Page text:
Hydro Tasmania's learning and development manager working from home at computer

Navigating COVID-19 as a mum working at home

20 May 2020

When Zoe started a new job amid a global pandemic, her workplace was nothing like the bustling open-space office she was expecting. Instead, her office was her home and her desk buddies her husband and two children. How Zoe navigated the complexities of working a brand new job and educating her children from home is admirable, to say the least.

Zoe Tracey page image


After two years working for a local energy retailer, Zoe returned to Hydro Tasmania as Learning and Development Manager. She was new to the role, but she wasn’t new to Hydro Tasmania. “I'm one of those boomerangs that come back,” says Zoe.


"Don't expect you'll get the same amount of work done as you did before. Be kind to yourself, find a routine that works and be prepared for it to change or be interrupted."


“When I applied for the role, we weren't in the middle of a pandemic. But by the time I started, everyone had already transitioned to working from home!”


On her first day in this strange new working world, all it took to set up was a call to the IT department. “My laptop, headset and office equipment were couriered to my house.” She logged in, browsed reading material and touched base with her team leader on Skype. “I set up one-on-ones to meet and greet the team. Most of my immediate team is based in Melbourne and I'm in Hobart, so the way we communicate would be online anyway. It all went really smoothly.” 


"We're more vulnerable. We're letting our colleagues into our homes. People are seeing us in our track pants and ugg boots (well, not really because that's under the desk). For me, I will feel quite strange when we do return to the office because this is my normal in this role."


Zoe has noticed some positives out of working from home, such as the focus on outcomes rather than hours at a desk. “It’s something we've been working towards and I've been thinking about for a long time. Our workforce is transitioning to measuring performance based on outcomes. I think everyone is learning a lot and we've adapted really quickly.


Businesses have realised they're capable of more than they thought. Like transitioning a full contact centre to work from home. Before the pandemic, businesses would never have thought that was possible. But they've done it and in a very short time.”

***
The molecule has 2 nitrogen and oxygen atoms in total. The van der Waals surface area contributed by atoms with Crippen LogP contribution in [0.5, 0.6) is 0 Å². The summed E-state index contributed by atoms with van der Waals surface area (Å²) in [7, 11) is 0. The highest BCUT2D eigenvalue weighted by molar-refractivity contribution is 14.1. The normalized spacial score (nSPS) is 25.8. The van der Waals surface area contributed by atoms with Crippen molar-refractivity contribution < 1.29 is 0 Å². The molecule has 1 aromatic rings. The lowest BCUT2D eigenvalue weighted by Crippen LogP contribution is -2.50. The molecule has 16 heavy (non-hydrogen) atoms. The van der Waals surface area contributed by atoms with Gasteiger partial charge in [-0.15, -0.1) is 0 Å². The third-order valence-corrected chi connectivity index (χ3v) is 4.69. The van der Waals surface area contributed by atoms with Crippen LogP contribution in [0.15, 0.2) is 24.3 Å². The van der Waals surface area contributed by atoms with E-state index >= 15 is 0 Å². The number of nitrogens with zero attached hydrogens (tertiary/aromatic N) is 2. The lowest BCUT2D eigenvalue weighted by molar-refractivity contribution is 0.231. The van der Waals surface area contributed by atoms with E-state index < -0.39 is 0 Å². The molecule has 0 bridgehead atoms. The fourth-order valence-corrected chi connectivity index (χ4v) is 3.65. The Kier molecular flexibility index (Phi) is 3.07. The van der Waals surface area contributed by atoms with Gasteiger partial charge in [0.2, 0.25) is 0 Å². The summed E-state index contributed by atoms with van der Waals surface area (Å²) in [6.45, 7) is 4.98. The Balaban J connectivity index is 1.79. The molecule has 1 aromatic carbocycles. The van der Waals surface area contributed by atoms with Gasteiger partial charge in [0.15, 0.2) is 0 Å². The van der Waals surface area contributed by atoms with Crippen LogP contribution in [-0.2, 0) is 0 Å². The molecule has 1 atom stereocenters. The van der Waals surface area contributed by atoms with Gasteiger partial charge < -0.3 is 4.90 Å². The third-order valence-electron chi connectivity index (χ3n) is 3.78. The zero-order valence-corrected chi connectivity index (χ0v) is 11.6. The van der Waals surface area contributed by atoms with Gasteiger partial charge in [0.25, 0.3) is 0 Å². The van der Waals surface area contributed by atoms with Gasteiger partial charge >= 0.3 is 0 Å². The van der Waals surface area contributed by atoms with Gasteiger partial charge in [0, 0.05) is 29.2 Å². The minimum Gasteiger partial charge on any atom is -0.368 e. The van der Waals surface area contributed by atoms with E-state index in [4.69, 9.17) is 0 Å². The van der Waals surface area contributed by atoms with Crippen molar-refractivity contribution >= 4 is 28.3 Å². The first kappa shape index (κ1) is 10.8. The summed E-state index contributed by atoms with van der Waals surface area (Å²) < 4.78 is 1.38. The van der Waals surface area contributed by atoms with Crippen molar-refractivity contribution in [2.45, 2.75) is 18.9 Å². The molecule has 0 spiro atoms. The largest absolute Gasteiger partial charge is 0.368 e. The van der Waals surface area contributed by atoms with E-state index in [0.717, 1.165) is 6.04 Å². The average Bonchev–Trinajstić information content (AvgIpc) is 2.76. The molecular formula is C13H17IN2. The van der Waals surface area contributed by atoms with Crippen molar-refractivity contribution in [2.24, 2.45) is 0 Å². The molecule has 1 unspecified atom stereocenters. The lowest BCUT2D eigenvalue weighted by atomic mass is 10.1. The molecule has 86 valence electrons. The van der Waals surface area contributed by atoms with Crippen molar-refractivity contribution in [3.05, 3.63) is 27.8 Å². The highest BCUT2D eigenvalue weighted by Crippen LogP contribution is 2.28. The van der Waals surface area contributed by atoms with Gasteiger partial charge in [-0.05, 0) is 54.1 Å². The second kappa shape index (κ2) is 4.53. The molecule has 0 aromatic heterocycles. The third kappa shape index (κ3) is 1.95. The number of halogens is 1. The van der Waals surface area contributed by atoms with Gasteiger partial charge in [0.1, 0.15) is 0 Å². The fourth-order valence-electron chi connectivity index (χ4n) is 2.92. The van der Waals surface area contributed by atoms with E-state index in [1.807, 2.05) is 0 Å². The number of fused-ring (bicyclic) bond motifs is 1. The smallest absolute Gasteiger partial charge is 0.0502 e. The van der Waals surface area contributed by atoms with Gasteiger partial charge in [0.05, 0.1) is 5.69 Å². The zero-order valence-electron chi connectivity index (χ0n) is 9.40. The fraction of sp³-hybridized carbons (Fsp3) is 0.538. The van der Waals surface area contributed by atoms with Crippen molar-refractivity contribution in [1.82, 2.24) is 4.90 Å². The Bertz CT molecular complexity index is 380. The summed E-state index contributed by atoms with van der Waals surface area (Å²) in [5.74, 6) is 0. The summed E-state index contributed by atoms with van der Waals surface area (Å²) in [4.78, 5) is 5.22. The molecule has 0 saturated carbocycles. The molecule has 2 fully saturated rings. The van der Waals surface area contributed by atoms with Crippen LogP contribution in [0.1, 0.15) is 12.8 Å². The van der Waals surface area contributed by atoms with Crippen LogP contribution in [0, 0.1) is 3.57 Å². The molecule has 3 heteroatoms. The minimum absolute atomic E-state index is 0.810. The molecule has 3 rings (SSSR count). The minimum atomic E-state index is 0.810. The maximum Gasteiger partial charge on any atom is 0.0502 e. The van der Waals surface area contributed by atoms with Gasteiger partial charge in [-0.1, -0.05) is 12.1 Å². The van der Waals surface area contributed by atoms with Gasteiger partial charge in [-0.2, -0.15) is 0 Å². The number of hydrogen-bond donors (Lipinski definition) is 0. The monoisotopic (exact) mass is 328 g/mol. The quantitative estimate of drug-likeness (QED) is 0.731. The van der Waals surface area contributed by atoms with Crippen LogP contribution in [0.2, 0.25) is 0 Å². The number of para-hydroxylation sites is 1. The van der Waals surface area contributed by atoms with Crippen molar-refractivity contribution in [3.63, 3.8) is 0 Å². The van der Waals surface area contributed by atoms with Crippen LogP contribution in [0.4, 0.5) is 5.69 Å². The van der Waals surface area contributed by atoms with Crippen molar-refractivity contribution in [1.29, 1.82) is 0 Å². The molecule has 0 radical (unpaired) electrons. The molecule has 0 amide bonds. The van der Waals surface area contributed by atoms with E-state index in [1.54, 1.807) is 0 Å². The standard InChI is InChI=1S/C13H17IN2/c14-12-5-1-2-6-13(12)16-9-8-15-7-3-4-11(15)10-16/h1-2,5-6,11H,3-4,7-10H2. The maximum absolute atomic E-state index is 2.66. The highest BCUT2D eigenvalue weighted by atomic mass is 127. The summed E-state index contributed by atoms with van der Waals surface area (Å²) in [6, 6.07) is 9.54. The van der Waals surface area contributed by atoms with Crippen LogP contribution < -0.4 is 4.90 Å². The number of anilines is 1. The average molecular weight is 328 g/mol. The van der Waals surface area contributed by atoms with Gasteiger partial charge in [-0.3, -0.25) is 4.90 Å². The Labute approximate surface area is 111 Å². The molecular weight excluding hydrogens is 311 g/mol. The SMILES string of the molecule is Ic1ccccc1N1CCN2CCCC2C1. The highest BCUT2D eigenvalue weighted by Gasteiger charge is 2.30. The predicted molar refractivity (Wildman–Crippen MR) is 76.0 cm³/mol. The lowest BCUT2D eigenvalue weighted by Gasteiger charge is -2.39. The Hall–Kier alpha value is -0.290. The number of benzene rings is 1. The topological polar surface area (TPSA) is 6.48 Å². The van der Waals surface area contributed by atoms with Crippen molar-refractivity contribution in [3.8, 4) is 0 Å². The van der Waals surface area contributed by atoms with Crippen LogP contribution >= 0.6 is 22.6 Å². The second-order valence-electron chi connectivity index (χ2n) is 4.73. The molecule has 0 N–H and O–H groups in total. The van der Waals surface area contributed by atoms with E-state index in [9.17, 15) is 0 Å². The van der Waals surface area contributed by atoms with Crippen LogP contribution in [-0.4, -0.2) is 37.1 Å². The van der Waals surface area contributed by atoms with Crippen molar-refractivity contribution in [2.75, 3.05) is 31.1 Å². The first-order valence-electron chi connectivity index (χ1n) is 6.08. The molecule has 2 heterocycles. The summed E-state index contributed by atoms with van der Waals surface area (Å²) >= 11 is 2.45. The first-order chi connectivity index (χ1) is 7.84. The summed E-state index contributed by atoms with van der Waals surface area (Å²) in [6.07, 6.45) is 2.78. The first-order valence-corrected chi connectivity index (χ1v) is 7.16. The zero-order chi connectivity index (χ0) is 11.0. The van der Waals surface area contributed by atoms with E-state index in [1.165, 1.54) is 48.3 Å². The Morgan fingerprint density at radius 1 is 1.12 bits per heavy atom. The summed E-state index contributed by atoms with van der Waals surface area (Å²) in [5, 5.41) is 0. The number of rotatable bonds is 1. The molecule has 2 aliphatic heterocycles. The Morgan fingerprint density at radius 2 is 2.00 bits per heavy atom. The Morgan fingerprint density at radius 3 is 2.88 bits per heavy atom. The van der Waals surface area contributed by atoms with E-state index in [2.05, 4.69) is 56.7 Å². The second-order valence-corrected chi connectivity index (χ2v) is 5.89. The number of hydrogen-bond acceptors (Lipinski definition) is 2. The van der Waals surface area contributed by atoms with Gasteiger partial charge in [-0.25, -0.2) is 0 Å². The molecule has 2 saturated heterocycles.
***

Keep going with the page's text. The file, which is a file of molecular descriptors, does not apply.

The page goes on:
"Before, we would have come up with all these reasons why it wouldn't work. Now we're forced to do it, we've realised what's possible. I think that's amazing."


“The flexibility at Hydro Tasmania is great. Everyone's very understanding. We need it at the moment with all the responsibilities we're juggling. As everyone keeps saying, ‘we're all in this together’ and we really are – our children are in our meetings half the time.”


The biggest obstacle for Zoe has been her new ‘office environment’. “My husband is working from home with me. We're both on the phone a lot, especially my husband who works in a customer-facing role. We also have two young children, a six-year-old and a four-year-old. They are attending school three days a week and learning from home two days a week at the moment. That's been pretty challenging,” she says.


For many, working from home has reinforced the importance of family time. Zoe admits that, prior to the pandemic, busy weekday routines and work commitments would put pressure on family time. “We would get home quite late, the children would be in after-school care and my husband would arrive home later. We’d feed the kids and put them to bed, then the adults would have dinner,” Zoe says.


"Now we actually sit down and have dinner together every night. We didn't do that before. We've also been able to get out in the garden. That vegetable garden I've always loved but sadly neglected, it's actually happening now."


“There are absolutely some silver linings to this COVID-19 situation and all of us working and schooling from home. We spend more time together, have lunch together and walk around the neighbourhood. That’s unusual for us. We've enjoyed having more to do with their learning, trying to find ways to make it fun.”


Zoe admits it’s the first time in 15 years she has pulled her bike out of the shed. “We've been getting outside walking and riding around the neighbourhood. I've actually been riding my bike!” She also looked to the internet for inspiration. “We discovered YouTube videos and have been doing yoga in our lounge room, and the kids are enjoying Cosmic Kids yoga and PE with Joe.


2020 Career
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